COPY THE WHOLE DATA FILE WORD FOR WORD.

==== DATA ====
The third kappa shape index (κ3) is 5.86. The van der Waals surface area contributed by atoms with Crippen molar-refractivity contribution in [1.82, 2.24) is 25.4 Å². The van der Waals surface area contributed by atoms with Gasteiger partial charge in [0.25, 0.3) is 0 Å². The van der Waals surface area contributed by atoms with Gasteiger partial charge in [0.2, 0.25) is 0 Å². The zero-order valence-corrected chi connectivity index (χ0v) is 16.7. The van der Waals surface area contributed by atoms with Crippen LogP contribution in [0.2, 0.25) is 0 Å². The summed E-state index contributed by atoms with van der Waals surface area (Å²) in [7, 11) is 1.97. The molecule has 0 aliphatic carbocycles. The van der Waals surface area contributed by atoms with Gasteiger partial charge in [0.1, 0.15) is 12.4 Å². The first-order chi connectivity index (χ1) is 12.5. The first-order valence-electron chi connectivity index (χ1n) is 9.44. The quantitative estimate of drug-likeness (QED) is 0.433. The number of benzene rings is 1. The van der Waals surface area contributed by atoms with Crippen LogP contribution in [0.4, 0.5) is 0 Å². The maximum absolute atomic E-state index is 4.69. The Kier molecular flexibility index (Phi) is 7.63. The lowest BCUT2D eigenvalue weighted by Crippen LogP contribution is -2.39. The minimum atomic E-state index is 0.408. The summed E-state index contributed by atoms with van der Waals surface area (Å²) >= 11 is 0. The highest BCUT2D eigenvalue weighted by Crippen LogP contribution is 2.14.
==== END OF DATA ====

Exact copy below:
The third kappa shape index (κ3) is 5.86. The van der Waals surface area contributed by atoms with Crippen molar-refractivity contribution in [1.82, 2.24) is 25.4 Å². The van der Waals surface area contributed by atoms with Gasteiger partial charge in [0.25, 0.3) is 0 Å². The van der Waals surface area contributed by atoms with Gasteiger partial charge in [0.2, 0.25) is 0 Å². The zero-order valence-corrected chi connectivity index (χ0v) is 16.7. The van der Waals surface area contributed by atoms with Crippen LogP contribution in [0.2, 0.25) is 0 Å². The summed E-state index contributed by atoms with van der Waals surface area (Å²) in [7, 11) is 1.97. The molecule has 0 aliphatic carbocycles. The van der Waals surface area contributed by atoms with Gasteiger partial charge in [0.1, 0.15) is 12.4 Å². The first-order chi connectivity index (χ1) is 12.5. The first-order valence-electron chi connectivity index (χ1n) is 9.44. The quantitative estimate of drug-likeness (QED) is 0.433. The number of benzene rings is 1. The van der Waals surface area contributed by atoms with Crippen LogP contribution in [0.4, 0.5) is 0 Å². The maximum absolute atomic E-state index is 4.69. The Kier molecular flexibility index (Phi) is 7.63. The lowest BCUT2D eigenvalue weighted by Crippen LogP contribution is -2.39. The minimum atomic E-state index is 0.408. The summed E-state index contributed by atoms with van der Waals surface area (Å²) >= 11 is 0. The highest BCUT2D eigenvalue weighted by Crippen LogP contribution is 2.14.